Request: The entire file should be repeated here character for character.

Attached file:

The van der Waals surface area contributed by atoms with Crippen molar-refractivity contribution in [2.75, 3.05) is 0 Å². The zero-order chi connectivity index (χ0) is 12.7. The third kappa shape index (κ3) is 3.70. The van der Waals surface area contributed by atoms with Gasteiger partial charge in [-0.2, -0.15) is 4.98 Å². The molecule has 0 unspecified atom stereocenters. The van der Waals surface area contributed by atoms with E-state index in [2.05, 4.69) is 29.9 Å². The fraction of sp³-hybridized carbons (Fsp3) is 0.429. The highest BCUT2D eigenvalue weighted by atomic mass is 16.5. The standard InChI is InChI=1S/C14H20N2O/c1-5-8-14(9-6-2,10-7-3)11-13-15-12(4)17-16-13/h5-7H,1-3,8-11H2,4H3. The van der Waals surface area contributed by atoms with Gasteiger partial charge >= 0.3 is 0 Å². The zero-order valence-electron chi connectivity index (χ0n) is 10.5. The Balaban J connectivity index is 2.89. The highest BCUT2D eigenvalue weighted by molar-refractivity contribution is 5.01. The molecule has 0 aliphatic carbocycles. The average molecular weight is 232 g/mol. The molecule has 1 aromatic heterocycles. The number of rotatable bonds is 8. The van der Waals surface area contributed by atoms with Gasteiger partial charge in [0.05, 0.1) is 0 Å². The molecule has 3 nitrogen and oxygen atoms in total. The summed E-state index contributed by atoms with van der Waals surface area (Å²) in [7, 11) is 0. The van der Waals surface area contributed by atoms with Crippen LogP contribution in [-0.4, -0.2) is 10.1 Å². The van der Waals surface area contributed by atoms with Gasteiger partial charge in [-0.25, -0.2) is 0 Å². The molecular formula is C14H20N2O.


The van der Waals surface area contributed by atoms with Crippen molar-refractivity contribution in [2.75, 3.05) is 0 Å². The zero-order chi connectivity index (χ0) is 12.7. The third kappa shape index (κ3) is 3.70. The van der Waals surface area contributed by atoms with Gasteiger partial charge in [-0.2, -0.15) is 4.98 Å². The molecule has 0 unspecified atom stereocenters. The van der Waals surface area contributed by atoms with E-state index in [2.05, 4.69) is 29.9 Å². The fraction of sp³-hybridized carbons (Fsp3) is 0.429. The highest BCUT2D eigenvalue weighted by atomic mass is 16.5. The standard InChI is InChI=1S/C14H20N2O/c1-5-8-14(9-6-2,10-7-3)11-13-15-12(4)17-16-13/h5-7H,1-3,8-11H2,4H3. The van der Waals surface area contributed by atoms with Gasteiger partial charge >= 0.3 is 0 Å². The zero-order valence-electron chi connectivity index (χ0n) is 10.5. The Balaban J connectivity index is 2.89. The highest BCUT2D eigenvalue weighted by molar-refractivity contribution is 5.01. The molecule has 0 aliphatic carbocycles. The average molecular weight is 232 g/mol. The molecule has 1 aromatic heterocycles. The number of rotatable bonds is 8. The van der Waals surface area contributed by atoms with Gasteiger partial charge in [0.05, 0.1) is 0 Å². The molecule has 3 nitrogen and oxygen atoms in total. The summed E-state index contributed by atoms with van der Waals surface area (Å²) in [7, 11) is 0. The van der Waals surface area contributed by atoms with Crippen LogP contribution in [-0.4, -0.2) is 10.1 Å². The van der Waals surface area contributed by atoms with Gasteiger partial charge in [-0.25, -0.2) is 0 Å². The molecular formula is C14H20N2O.